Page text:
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Old December 27th, 2006, 10:22 PM   #81
wrabbit
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Agreed, Fido...
Woof!
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Old December 28th, 2006, 05:54 AM   #82
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Okay Mr. Downtown - as often as I find myself disagreeing with you, I have, simply, to applaud your knowledge. It's absolutely baffling. You are quite the resource.

Okay, that's the last nice thing I'm going to say... I promise :P. I do have a reputation to uphold!
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Old December 28th, 2006, 06:08 AM   #83
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So getting back to Roosevelt Collection, the road running through it will likely never be dedicated, but it can become a public right of way by 2027-8 via this 'prescriptive easement'? Is that correct?

If so, that's good enough for me..
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Old December 28th, 2006, 06:42 AM   #84
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So getting back to Roosevelt Collection, the road running through it will likely never be dedicated, but it can become a public right of way by 2027-8 via this 'prescriptive easement'? Is that correct?
No. Centrum will put a plaque in the sidewalk reading "Access Subject to Control of Owner." That satisfies the Illinois statute and protects against adverse possession or prescriptive easements in favor of the public.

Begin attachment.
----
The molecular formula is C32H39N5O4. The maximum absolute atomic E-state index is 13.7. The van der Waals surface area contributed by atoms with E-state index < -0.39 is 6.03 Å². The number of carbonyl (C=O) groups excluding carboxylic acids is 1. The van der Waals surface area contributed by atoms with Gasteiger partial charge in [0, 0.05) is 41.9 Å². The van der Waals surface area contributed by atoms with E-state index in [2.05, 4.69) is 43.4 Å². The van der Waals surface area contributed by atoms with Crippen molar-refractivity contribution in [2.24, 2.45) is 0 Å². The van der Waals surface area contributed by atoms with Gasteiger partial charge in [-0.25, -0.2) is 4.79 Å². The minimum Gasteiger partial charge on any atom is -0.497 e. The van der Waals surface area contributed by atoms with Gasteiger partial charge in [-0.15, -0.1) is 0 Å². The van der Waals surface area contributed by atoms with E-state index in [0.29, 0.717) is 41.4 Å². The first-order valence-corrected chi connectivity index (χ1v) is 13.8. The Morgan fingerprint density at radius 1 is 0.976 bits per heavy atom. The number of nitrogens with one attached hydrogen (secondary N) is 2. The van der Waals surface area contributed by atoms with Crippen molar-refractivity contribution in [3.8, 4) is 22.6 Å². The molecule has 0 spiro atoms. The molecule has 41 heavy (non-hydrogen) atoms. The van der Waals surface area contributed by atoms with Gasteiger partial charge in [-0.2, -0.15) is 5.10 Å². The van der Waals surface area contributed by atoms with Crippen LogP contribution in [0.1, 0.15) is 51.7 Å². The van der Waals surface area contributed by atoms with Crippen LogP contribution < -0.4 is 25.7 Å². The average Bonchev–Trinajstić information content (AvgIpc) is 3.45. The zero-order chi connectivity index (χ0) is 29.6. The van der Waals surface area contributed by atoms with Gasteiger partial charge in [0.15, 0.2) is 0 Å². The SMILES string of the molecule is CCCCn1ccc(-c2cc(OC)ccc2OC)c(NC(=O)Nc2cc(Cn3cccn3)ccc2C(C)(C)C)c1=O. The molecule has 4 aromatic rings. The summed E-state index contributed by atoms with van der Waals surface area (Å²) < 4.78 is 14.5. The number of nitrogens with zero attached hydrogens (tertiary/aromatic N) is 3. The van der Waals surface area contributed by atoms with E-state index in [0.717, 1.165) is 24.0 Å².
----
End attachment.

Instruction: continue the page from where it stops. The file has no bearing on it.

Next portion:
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Old December 28th, 2006, 06:48 AM   #85
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^Exactly. You can think of the 20 year period as the statute of limitations for bringing an action in ejectment against trespassers.
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Old December 29th, 2006, 01:49 AM   #86
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IDOT generally owns nothing except the ROW under purpose-built state highways. In Chicago, I can't think of any other than the expressways.
What about all the state highways? Lake Shore Drive, North Avenue, Irving Park Road, etc? (And I am pretty sure parts of Wacker Drive are IDOT too).
My understanding is the roads belong to IDOT but there is an agreement in place that roads other than the interstates are maintained by the city.